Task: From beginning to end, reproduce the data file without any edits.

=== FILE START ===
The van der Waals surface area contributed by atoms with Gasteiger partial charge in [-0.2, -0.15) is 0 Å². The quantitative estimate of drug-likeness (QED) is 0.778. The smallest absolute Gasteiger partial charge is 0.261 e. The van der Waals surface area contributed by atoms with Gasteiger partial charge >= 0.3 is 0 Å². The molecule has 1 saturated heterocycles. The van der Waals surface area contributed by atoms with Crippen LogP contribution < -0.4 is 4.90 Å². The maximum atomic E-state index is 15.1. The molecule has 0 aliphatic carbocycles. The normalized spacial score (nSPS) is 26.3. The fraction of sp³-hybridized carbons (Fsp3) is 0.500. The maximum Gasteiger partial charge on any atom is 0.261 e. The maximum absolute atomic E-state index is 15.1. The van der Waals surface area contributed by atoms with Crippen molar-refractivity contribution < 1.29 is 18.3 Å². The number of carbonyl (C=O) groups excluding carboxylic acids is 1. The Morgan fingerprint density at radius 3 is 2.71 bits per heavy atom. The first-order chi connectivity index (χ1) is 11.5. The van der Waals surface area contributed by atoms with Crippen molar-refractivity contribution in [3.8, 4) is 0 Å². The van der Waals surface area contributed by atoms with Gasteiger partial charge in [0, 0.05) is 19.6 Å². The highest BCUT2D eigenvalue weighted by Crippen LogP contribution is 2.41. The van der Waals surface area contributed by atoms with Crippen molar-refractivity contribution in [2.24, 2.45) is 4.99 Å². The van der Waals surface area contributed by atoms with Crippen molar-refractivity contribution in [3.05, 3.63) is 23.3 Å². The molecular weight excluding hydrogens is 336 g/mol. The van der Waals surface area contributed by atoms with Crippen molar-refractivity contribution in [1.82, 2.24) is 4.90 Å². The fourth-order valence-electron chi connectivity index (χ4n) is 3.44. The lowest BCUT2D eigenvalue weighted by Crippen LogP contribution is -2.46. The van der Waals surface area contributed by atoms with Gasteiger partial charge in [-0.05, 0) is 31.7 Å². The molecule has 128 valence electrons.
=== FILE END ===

The van der Waals surface area contributed by atoms with Gasteiger partial charge in [-0.2, -0.15) is 0 Å². The quantitative estimate of drug-likeness (QED) is 0.778. The smallest absolute Gasteiger partial charge is 0.261 e. The van der Waals surface area contributed by atoms with Gasteiger partial charge >= 0.3 is 0 Å². The molecule has 1 saturated heterocycles. The van der Waals surface area contributed by atoms with Crippen LogP contribution < -0.4 is 4.90 Å². The maximum atomic E-state index is 15.1. The molecule has 0 aliphatic carbocycles. The normalized spacial score (nSPS) is 26.3. The fraction of sp³-hybridized carbons (Fsp3) is 0.500. The maximum Gasteiger partial charge on any atom is 0.261 e. The maximum absolute atomic E-state index is 15.1. The van der Waals surface area contributed by atoms with Crippen molar-refractivity contribution < 1.29 is 18.3 Å². The number of carbonyl (C=O) groups excluding carboxylic acids is 1. The Morgan fingerprint density at radius 3 is 2.71 bits per heavy atom. The first-order chi connectivity index (χ1) is 11.5. The van der Waals surface area contributed by atoms with Crippen molar-refractivity contribution in [3.8, 4) is 0 Å². The van der Waals surface area contributed by atoms with Gasteiger partial charge in [0, 0.05) is 19.6 Å². The highest BCUT2D eigenvalue weighted by Crippen LogP contribution is 2.41. The van der Waals surface area contributed by atoms with Crippen molar-refractivity contribution in [2.24, 2.45) is 4.99 Å². The van der Waals surface area contributed by atoms with Crippen molar-refractivity contribution in [3.05, 3.63) is 23.3 Å². The molecular weight excluding hydrogens is 336 g/mol. The van der Waals surface area contributed by atoms with Crippen molar-refractivity contribution in [1.82, 2.24) is 4.90 Å². The fourth-order valence-electron chi connectivity index (χ4n) is 3.44. The lowest BCUT2D eigenvalue weighted by Crippen LogP contribution is -2.46. The van der Waals surface area contributed by atoms with Gasteiger partial charge in [-0.05, 0) is 31.7 Å². The molecule has 128 valence electrons.